The modern version of the state lottery started in 1964 with New Hampshire. It had taken about 75 years for the bad taste of the corrupt lotteries of the second half of the 19th century to leave the national consciousness. It took a very long time, but the bad taste is gone – today 42 states, the District of Columbia and the U. S. Virgins Islands all have lotteries. And in November 0f 2012, those lotteries are linked together for one super jackpot. The $500 million jackpot proves several things; there is no lingering moral objection or distrust of the state lottery; the bigger the jackpot the faster the tickets sell; and all of the participating states love the buying frenzy generated by really big jackpots.
The increasingly larger jackpots were engineered by the lottery association with the intent of creating just what we have with the latest Powerball jackpot – the desire of everyone in the United States to buy a ticket to instant riches. With 24 hours to go before the drawing tickets are selling at 100,000 a minute – $200,000 a minute, $12 million an hour. The Powerball jackpot will be worth more than a half a billion dollars on Wednesday, November 28th. If it no one wins on Wednesday on Saturday when the next drawing will take place, the jackpot should be worth nearly a billion dollars. That billion dollar jackpot is likely to trigger a buying frenzy unlike anything we have ever seen in this country; more intense than Black Friday or Cyber Monday. But why stop there, image what will happen if the jackpot is not hit in the next two drawings?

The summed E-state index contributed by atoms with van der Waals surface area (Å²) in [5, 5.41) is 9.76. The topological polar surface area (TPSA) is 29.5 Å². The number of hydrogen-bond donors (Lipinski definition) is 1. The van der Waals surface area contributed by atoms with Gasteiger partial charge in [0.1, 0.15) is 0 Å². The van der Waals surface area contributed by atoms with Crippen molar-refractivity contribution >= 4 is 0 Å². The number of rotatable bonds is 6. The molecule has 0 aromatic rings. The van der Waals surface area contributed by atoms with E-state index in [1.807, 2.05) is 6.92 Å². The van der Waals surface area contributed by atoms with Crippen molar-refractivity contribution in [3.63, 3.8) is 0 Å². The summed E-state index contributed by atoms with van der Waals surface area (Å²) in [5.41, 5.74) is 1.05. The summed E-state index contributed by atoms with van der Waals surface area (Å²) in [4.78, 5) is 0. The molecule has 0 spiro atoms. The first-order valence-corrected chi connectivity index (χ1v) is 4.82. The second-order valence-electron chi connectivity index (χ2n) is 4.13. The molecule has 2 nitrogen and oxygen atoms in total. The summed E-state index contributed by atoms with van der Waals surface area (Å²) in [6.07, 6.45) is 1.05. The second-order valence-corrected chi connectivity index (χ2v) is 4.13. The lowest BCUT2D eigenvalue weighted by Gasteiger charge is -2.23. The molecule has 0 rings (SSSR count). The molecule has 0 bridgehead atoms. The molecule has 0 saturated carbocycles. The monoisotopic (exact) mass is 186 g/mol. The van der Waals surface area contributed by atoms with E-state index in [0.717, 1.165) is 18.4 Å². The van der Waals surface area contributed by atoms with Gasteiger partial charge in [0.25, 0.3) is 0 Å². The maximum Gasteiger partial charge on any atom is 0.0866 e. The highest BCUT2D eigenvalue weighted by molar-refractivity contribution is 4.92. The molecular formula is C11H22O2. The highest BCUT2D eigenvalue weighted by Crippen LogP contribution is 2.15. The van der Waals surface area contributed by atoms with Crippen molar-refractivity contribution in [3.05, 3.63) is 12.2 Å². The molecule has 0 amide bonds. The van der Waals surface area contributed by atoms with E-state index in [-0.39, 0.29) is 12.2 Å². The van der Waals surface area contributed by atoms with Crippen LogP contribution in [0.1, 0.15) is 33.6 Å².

That idea is scary. It is scary for the gaming industry, scary for public safety officials trying to control traffic and scary for the overall economy. Should that jackpot grow to over a billion dollars it will impact Christmas retail spending in a significant way. Why, you may ask? Well, if 12 million dollars (or $24 million or $36 million) a minute are being spent on the lottery, that will be 12, 24 or 36 million dollars that will not be spent on movies, casinos, clothes, restaurants or anything else. Disposable income is just that disposable – that extra bit of cash that we can spend as we choose. However, once we have disposed of it – it is spent – disposed and that means, unless you win the jackpot – dead, done and all gone.
A Jackpot over $600 million is virgin territory; up to this point we have learned something about the size of jackpots and how they impact lottery sales, consumer behavior and the national consciousness. When the jackpot goes over $200 million, sales begin to pick up significantly. When the jackpot goes over $300 million the sales rate increases even more and it begins to have an impact on overall spending patterns. When the jackpot goes over $400 million it starts to become a national news item and increasingly influences national spending habits. At that size, the jackpots also starts to impact public safety by creating long lines and traffic problems. When the jackpot goes over $500 million it becomes a major news story and is covered by all of the national and regional media. That far we have already traveled.